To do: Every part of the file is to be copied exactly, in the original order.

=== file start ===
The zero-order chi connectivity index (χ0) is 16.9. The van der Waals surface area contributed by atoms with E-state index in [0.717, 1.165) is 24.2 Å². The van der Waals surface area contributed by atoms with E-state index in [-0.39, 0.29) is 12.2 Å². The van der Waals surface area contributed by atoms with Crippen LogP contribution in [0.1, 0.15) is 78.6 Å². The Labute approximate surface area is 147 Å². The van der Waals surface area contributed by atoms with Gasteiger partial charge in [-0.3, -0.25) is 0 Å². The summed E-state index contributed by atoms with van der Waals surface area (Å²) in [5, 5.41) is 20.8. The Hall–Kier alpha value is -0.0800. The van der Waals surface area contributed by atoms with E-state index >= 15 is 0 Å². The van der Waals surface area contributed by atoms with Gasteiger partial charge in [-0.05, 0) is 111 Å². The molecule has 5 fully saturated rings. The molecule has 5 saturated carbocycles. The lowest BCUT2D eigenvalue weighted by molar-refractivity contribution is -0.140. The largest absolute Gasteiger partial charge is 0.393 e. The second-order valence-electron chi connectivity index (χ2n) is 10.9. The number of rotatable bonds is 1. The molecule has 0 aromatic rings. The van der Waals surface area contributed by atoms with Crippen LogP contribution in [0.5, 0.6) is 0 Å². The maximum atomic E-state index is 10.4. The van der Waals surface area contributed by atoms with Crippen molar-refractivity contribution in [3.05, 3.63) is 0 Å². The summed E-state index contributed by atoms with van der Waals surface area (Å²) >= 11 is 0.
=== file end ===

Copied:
The zero-order chi connectivity index (χ0) is 16.9. The van der Waals surface area contributed by atoms with E-state index in [0.717, 1.165) is 24.2 Å². The van der Waals surface area contributed by atoms with E-state index in [-0.39, 0.29) is 12.2 Å². The van der Waals surface area contributed by atoms with Crippen LogP contribution in [0.1, 0.15) is 78.6 Å². The Labute approximate surface area is 147 Å². The van der Waals surface area contributed by atoms with Gasteiger partial charge in [-0.3, -0.25) is 0 Å². The summed E-state index contributed by atoms with van der Waals surface area (Å²) in [5, 5.41) is 20.8. The Hall–Kier alpha value is -0.0800. The van der Waals surface area contributed by atoms with E-state index >= 15 is 0 Å². The van der Waals surface area contributed by atoms with Gasteiger partial charge in [-0.05, 0) is 111 Å². The molecule has 5 fully saturated rings. The molecule has 5 saturated carbocycles. The lowest BCUT2D eigenvalue weighted by molar-refractivity contribution is -0.140. The largest absolute Gasteiger partial charge is 0.393 e. The second-order valence-electron chi connectivity index (χ2n) is 10.9. The number of rotatable bonds is 1. The molecule has 0 aromatic rings. The van der Waals surface area contributed by atoms with Crippen LogP contribution in [0.5, 0.6) is 0 Å². The maximum atomic E-state index is 10.4. The van der Waals surface area contributed by atoms with Crippen molar-refractivity contribution in [3.05, 3.63) is 0 Å². The summed E-state index contributed by atoms with van der Waals surface area (Å²) >= 11 is 0.